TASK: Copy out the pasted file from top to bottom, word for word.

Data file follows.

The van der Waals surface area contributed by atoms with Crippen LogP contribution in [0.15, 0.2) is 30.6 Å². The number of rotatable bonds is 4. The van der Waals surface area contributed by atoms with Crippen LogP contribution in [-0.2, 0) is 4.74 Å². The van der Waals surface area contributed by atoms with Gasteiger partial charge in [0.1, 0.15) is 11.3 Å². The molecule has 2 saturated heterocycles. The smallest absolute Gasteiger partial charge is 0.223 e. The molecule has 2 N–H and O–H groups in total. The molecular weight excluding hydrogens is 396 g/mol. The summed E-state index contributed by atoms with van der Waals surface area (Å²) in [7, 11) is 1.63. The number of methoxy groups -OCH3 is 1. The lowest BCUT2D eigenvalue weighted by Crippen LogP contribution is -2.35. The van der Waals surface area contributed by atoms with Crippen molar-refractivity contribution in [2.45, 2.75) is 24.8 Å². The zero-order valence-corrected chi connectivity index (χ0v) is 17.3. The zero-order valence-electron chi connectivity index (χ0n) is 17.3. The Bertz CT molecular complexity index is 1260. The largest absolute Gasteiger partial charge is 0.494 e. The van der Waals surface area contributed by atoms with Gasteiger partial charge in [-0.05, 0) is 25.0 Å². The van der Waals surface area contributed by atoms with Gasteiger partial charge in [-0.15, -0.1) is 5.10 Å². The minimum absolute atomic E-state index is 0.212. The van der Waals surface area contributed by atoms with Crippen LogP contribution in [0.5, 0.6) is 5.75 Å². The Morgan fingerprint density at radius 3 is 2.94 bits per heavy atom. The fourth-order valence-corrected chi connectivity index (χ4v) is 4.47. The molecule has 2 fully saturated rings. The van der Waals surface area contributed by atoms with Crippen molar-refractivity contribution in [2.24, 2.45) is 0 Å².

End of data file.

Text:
The van der Waals surface area contributed by atoms with Crippen LogP contribution in [0.15, 0.2) is 30.6 Å². The number of rotatable bonds is 4. The van der Waals surface area contributed by atoms with Crippen LogP contribution in [-0.2, 0) is 4.74 Å². The van der Waals surface area contributed by atoms with Gasteiger partial charge in [0.1, 0.15) is 11.3 Å². The molecule has 2 saturated heterocycles. The smallest absolute Gasteiger partial charge is 0.223 e. The molecule has 2 N–H and O–H groups in total. The molecular weight excluding hydrogens is 396 g/mol. The summed E-state index contributed by atoms with van der Waals surface area (Å²) in [7, 11) is 1.63. The number of methoxy groups -OCH3 is 1. The lowest BCUT2D eigenvalue weighted by Crippen LogP contribution is -2.35. The van der Waals surface area contributed by atoms with Crippen molar-refractivity contribution in [2.45, 2.75) is 24.8 Å². The zero-order valence-corrected chi connectivity index (χ0v) is 17.3. The zero-order valence-electron chi connectivity index (χ0n) is 17.3. The Bertz CT molecular complexity index is 1260. The largest absolute Gasteiger partial charge is 0.494 e. The van der Waals surface area contributed by atoms with Gasteiger partial charge in [-0.05, 0) is 25.0 Å². The van der Waals surface area contributed by atoms with Gasteiger partial charge in [-0.15, -0.1) is 5.10 Å². The minimum absolute atomic E-state index is 0.212. The van der Waals surface area contributed by atoms with Crippen LogP contribution in [0.5, 0.6) is 5.75 Å². The Morgan fingerprint density at radius 3 is 2.94 bits per heavy atom. The fourth-order valence-corrected chi connectivity index (χ4v) is 4.47. The molecule has 2 fully saturated rings. The van der Waals surface area contributed by atoms with Crippen molar-refractivity contribution in [2.24, 2.45) is 0 Å².